Public-Private Partnerships Key to Infrastructure Reform
Public-private partnerships, also known as P3s, are an efficient way to tackle public infrastructure projects, especially with the estimated $300 billion-plus in private capital waiting to be deployed, writes John Parkinson, executive director of the Association for the Improvement of American Infrastructure, in a recent editorial for The Hill. With American infrastructure currently sitting at a D-plus grade from the Society of American Engineers, these partnerships could enable economic and technological innovation to be deployed toward improvements.
Bye Bye BAT
The proposed border adjustment tax is dead, Axios reports. The so-called “Big Six” group of government leaders say the consumption-based tax will be left out of any reform talks in the heavily-anticipated framework for tax reform they released on Thursday. The group’s members include House Speaker Paul Ryan, Treasury Secretary Steven Mnuchin, Senate Majority Leader Mitch McConnell, Senate Finance Chairman Orrin Hatch, House Ways and Means Chairman Kevin Brady and National Economic Council Director Gary Cohn.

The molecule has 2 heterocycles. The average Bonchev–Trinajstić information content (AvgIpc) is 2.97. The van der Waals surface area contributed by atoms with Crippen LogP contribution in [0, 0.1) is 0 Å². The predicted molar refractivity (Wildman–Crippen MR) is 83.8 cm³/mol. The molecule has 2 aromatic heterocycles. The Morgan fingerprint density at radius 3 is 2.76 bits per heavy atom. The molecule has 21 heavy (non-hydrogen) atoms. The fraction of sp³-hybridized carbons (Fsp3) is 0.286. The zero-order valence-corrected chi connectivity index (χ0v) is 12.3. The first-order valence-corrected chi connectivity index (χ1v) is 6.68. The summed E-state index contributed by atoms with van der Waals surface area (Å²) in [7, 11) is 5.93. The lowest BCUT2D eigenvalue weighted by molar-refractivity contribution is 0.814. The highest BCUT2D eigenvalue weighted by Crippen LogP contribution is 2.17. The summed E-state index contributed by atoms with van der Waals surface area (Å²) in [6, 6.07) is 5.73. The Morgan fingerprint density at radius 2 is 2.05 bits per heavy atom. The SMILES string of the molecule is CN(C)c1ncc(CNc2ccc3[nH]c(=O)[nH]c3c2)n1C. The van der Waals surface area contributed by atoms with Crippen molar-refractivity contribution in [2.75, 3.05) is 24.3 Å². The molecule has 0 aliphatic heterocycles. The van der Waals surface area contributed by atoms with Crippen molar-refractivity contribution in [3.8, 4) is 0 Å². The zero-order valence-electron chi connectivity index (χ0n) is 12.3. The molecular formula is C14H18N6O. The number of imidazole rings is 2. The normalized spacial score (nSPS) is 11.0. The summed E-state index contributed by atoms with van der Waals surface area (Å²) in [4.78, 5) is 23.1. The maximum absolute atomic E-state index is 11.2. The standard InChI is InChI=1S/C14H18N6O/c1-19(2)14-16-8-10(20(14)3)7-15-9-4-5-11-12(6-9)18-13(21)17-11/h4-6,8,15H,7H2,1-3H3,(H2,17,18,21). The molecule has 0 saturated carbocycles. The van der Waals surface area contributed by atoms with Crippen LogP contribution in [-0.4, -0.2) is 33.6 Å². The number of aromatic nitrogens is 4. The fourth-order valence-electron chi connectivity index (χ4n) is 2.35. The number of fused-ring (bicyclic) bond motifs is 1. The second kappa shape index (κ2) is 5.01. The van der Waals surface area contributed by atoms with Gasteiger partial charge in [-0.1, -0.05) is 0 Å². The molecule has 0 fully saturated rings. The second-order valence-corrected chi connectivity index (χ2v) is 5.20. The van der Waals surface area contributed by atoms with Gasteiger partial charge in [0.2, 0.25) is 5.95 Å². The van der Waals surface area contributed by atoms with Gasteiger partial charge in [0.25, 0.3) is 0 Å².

The document was light on specifics and consisted of a promise to reduce rates and allow “unprecedented capital expensing.” It indicated that there will be an emphasis on the long-term, though that could prove difficult without the BAT because any permanent reform must be paid for.
BUILD Responds to ‘Big Six’ Framework
The Businesses United for Interest and Loan Deductibility Coalition, ACG’s partner in maintaining the deduction of interest paid on corporate debt, released a statement on Thursday in response to the Big Six framework.
“As policymakers turn to the details, the BUILD Coalition encourages them to remain focused on achieving their goal of pro-growth tax reform. Essential to this effort is maintaining the full deductibility of interest expense for all businesses, regardless of size or sector, so they can continue to make the long-term investments that create U.S. jobs and help drive growth,” the group wrote.
Nominee for Fed Bank Supervision Wants Transparency
Per Morning Consult, President Trump’s choice for vice chairman for bank supervision at the Federal Reserve, Randal Quarles, said he wants the agency’s regulatory agenda to have a “theme” of transparency for tasks like the Fed’s Comprehensive Capital Analysis and Review, also known as the bank “stress test.”
Quarles also supports many of the changes proposed by Daniel Tarullo, the former Fed governor. Tarullo advocated for changes surrounding issues such as Volcker Rule limits on bank trading using proprietary assets.
Check back each Friday for the weekly Public Policy Roundup, or check out past stories in our archive.
Ben Marsico works on public policy issues for ACG.